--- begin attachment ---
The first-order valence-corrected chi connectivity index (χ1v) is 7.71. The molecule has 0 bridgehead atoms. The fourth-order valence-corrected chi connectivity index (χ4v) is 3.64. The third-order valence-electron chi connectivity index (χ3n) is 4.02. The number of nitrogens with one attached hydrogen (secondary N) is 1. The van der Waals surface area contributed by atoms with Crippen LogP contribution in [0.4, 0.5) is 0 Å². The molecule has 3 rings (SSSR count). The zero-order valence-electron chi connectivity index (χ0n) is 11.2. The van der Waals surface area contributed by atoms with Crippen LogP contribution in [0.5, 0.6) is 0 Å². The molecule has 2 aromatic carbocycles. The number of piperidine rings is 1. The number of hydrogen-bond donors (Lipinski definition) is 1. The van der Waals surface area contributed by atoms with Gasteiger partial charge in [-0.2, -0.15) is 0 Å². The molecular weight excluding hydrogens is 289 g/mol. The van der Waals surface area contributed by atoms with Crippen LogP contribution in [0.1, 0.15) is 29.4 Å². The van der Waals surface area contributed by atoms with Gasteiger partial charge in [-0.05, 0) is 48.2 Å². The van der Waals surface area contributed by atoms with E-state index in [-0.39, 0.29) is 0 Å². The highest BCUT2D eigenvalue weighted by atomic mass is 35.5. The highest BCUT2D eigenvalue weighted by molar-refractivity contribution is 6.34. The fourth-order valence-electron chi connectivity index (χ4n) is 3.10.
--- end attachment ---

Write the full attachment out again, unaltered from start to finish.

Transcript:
The first-order valence-corrected chi connectivity index (χ1v) is 7.71. The molecule has 0 bridgehead atoms. The fourth-order valence-corrected chi connectivity index (χ4v) is 3.64. The third-order valence-electron chi connectivity index (χ3n) is 4.02. The number of nitrogens with one attached hydrogen (secondary N) is 1. The van der Waals surface area contributed by atoms with Crippen LogP contribution in [0.4, 0.5) is 0 Å². The molecule has 3 rings (SSSR count). The zero-order valence-electron chi connectivity index (χ0n) is 11.2. The van der Waals surface area contributed by atoms with Crippen LogP contribution in [0.5, 0.6) is 0 Å². The molecule has 2 aromatic carbocycles. The number of piperidine rings is 1. The number of hydrogen-bond donors (Lipinski definition) is 1. The van der Waals surface area contributed by atoms with Gasteiger partial charge in [-0.2, -0.15) is 0 Å². The molecular weight excluding hydrogens is 289 g/mol. The van der Waals surface area contributed by atoms with Crippen LogP contribution in [0.1, 0.15) is 29.4 Å². The van der Waals surface area contributed by atoms with Gasteiger partial charge in [-0.05, 0) is 48.2 Å². The van der Waals surface area contributed by atoms with E-state index in [-0.39, 0.29) is 0 Å². The highest BCUT2D eigenvalue weighted by atomic mass is 35.5. The highest BCUT2D eigenvalue weighted by molar-refractivity contribution is 6.34. The fourth-order valence-electron chi connectivity index (χ4n) is 3.10.